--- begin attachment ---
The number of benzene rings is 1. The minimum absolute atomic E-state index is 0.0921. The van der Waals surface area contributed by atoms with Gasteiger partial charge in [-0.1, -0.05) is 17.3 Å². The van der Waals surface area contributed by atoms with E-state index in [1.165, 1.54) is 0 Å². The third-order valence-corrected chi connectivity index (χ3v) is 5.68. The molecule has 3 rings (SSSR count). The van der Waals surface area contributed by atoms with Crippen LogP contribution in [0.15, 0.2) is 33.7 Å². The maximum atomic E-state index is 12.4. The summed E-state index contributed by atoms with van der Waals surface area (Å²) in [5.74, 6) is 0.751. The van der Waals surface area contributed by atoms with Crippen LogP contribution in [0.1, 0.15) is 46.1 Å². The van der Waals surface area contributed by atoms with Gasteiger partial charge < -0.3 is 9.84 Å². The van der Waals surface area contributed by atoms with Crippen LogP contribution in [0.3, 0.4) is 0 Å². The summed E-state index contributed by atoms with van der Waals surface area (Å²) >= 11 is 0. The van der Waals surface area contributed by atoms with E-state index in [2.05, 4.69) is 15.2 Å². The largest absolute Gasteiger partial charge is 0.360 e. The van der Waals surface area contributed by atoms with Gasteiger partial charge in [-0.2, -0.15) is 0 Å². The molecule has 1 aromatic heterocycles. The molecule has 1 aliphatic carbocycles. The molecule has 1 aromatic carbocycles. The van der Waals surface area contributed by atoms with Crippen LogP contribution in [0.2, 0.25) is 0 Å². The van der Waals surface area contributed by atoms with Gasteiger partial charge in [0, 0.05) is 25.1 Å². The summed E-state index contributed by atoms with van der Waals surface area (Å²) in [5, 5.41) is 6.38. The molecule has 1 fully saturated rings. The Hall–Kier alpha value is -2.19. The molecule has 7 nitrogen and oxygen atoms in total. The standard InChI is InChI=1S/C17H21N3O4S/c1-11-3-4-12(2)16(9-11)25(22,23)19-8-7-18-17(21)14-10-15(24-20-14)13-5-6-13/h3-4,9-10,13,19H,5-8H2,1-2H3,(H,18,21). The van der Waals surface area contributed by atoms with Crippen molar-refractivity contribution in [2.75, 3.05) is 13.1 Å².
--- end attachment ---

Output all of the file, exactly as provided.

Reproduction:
The number of benzene rings is 1. The minimum absolute atomic E-state index is 0.0921. The van der Waals surface area contributed by atoms with Gasteiger partial charge in [-0.1, -0.05) is 17.3 Å². The van der Waals surface area contributed by atoms with E-state index in [1.165, 1.54) is 0 Å². The third-order valence-corrected chi connectivity index (χ3v) is 5.68. The molecule has 3 rings (SSSR count). The van der Waals surface area contributed by atoms with Crippen LogP contribution in [0.15, 0.2) is 33.7 Å². The maximum atomic E-state index is 12.4. The summed E-state index contributed by atoms with van der Waals surface area (Å²) in [5.74, 6) is 0.751. The van der Waals surface area contributed by atoms with Crippen LogP contribution in [0.1, 0.15) is 46.1 Å². The van der Waals surface area contributed by atoms with Gasteiger partial charge < -0.3 is 9.84 Å². The van der Waals surface area contributed by atoms with Crippen LogP contribution in [0.3, 0.4) is 0 Å². The summed E-state index contributed by atoms with van der Waals surface area (Å²) >= 11 is 0. The van der Waals surface area contributed by atoms with E-state index in [2.05, 4.69) is 15.2 Å². The largest absolute Gasteiger partial charge is 0.360 e. The van der Waals surface area contributed by atoms with Gasteiger partial charge in [-0.2, -0.15) is 0 Å². The molecule has 1 aromatic heterocycles. The molecule has 1 aliphatic carbocycles. The molecule has 1 aromatic carbocycles. The van der Waals surface area contributed by atoms with Crippen LogP contribution in [0.2, 0.25) is 0 Å². The van der Waals surface area contributed by atoms with Gasteiger partial charge in [0, 0.05) is 25.1 Å². The summed E-state index contributed by atoms with van der Waals surface area (Å²) in [5, 5.41) is 6.38. The molecule has 1 fully saturated rings. The Hall–Kier alpha value is -2.19. The molecule has 7 nitrogen and oxygen atoms in total. The standard InChI is InChI=1S/C17H21N3O4S/c1-11-3-4-12(2)16(9-11)25(22,23)19-8-7-18-17(21)14-10-15(24-20-14)13-5-6-13/h3-4,9-10,13,19H,5-8H2,1-2H3,(H,18,21). The van der Waals surface area contributed by atoms with Crippen molar-refractivity contribution in [2.75, 3.05) is 13.1 Å².